The Captain was finally promoted to … sergeant major?

Story and photos by Staff Sgt. Steve Tressler, 138th Fires Brigade Public Affairs Officer

Kentucky Guardsman Sgt. Major Francis Osbourne stands in front of his picture from Operation Desert Storm in the lobby of the headquarters of the 1st Battalion 623rd Field Artillery, Oct 15. (photo by Staff Sgt. Steve Tressler)

GLASGOW, Ky.  —  1976 was a great year for America. Not only was it the bicentennial of this great nation but it also featured some other interesting events.

A small little start-up company, people often mistook for a produce farm opened its, uh-em garage door and called itself Apple. It’s done okay since then.

The Cincinnati Reds defeated the New York Yankees to win the World Series; both teams are doing well today.

Gerald Ford was defeated by Jimmy Carter for the office of president – which meant peanuts were cool again.

And in local news, a tall, skinny kid joined the Kentucky Army National Guard, became a private, and was assigned to Service Battery, 1st Battalion 623rd Field Artillery. And he’s still there.

He’s not a private anymore though.

Sgt. Maj. Francis Osbourne knew he wanted to be a Soldier.  If he didn’t know, then he does now.  He’s been in 35 years and counting. His boots outrank most of his Soldiers.

“I knew I was going to join but I didn’t think I would still be in,” said Osbourne.

The funny thing is, this new sergeant major used to be a Captain.

Sgt. Major Francis Osbourne watches over some of his Soldiers in the 1/623rd Field Artillery Battalion in action during drill. (photo by Staff Sgt. Steve Tressler)

Huh?

You read that right.

Osbourne never finished getting his college degree and could not be promoted to the rank of major, a field grade officer. Plus he had a family of five and two jobs at the time so the thought of full time school was out. Rather than leave the Guard Osbourne decided to stay in and continue to serve his country even if it meant a huge pay cut and loss of rank by going back to the enlisted ranks.

So, to recap, Pvt. Osbourne who joined in 1976 became a sergeant, who became a lieutenant, who became a captain, who became a sergeant major.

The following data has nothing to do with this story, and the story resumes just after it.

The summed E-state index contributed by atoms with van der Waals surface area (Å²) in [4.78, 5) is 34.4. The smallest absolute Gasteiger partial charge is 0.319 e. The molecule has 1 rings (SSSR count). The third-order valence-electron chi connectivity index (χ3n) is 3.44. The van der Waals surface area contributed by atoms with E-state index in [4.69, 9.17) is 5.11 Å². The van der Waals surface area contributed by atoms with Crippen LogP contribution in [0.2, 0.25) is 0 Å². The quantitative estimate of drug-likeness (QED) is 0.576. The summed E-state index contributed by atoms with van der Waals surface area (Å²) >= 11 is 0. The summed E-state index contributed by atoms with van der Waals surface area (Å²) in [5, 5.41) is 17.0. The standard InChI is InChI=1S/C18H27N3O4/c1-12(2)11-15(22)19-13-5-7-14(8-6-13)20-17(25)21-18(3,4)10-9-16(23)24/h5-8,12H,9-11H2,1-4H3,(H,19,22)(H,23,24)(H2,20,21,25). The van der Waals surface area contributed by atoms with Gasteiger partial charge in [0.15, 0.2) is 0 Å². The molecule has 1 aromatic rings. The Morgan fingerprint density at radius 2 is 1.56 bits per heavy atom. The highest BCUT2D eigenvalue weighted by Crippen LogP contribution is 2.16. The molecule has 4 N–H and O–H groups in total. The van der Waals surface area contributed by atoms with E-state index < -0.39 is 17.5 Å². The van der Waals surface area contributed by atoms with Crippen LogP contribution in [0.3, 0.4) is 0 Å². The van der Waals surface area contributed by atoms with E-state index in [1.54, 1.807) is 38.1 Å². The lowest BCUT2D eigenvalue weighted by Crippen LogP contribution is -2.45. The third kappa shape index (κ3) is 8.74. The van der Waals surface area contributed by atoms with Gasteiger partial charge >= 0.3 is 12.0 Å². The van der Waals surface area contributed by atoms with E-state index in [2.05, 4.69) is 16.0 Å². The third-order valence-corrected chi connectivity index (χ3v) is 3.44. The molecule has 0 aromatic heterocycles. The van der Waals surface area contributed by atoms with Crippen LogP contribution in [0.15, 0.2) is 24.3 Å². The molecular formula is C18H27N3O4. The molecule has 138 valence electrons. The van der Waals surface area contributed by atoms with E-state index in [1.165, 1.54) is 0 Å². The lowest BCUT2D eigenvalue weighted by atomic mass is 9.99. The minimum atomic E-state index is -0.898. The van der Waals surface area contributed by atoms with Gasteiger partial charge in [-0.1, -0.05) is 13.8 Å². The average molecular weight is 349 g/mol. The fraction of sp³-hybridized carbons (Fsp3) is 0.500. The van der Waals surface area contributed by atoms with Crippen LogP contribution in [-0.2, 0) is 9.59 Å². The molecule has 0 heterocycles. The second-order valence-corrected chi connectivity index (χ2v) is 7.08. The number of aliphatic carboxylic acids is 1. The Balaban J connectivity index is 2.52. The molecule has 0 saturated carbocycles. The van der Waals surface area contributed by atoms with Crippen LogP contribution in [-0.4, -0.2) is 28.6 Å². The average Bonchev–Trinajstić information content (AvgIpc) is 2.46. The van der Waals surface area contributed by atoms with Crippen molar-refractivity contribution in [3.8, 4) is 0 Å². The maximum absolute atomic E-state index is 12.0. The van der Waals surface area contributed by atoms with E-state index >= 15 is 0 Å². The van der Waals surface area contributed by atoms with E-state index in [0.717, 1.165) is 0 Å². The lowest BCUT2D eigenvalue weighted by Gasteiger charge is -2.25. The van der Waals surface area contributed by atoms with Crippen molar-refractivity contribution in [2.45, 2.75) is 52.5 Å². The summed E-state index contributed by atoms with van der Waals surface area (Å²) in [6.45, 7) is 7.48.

Say that again?!

Consider this — at one point he was a captain and the commander for Charlie Battery of the 1/623 and 2nd Lt. John Bates was one of his platoon leaders.  The very next drill he was Bates’ platoon sergeant and a staff sergeant.

Bates, by the way, is now a lieutenant colonel.

Sounds weird huh? But for those who know Osbourne this doesn’t seem strange at all.

“He always wanted to be around Soldiers and be hands on,” said retired Sgt. 1st Class Mark Hanks. “He was a great teacher and was always very patient with the troops. As an officer you’re not as hands on as you’d like to be sometimes.”

Osbourne, who is the prototypical overachiever and workaholic, has finally realized that it may be time to slow down soon. But not until he accomplishes his next mission.

“Right now I want to keep the focus on training for a possible mobilization,” said Osbourne.

1st Lt. Francis Osbourne during his deployment in support of Operation Desert Storm in 1990-91. (Photo courtesy of 1/623)

Any plans after that?  “Well,” he pauses for a moment.  “I guess potentially retirement.”

And then?  “Then just jump on my Harley and ride to California. I’ve been working two and three jobs my whole life and I think it’s time to start slowing down.”

That’s just like Osbourne. His idea of slowing down is riding 75 miles per hour on a Harley-Davidson motorcycle from Kentucky to California, and on toward retiree happiness.

Osbourne has one daughter who is majoring in social work at Northern Kentucky University.

He also has two sons and both are in the Kentucky Army National Guard.

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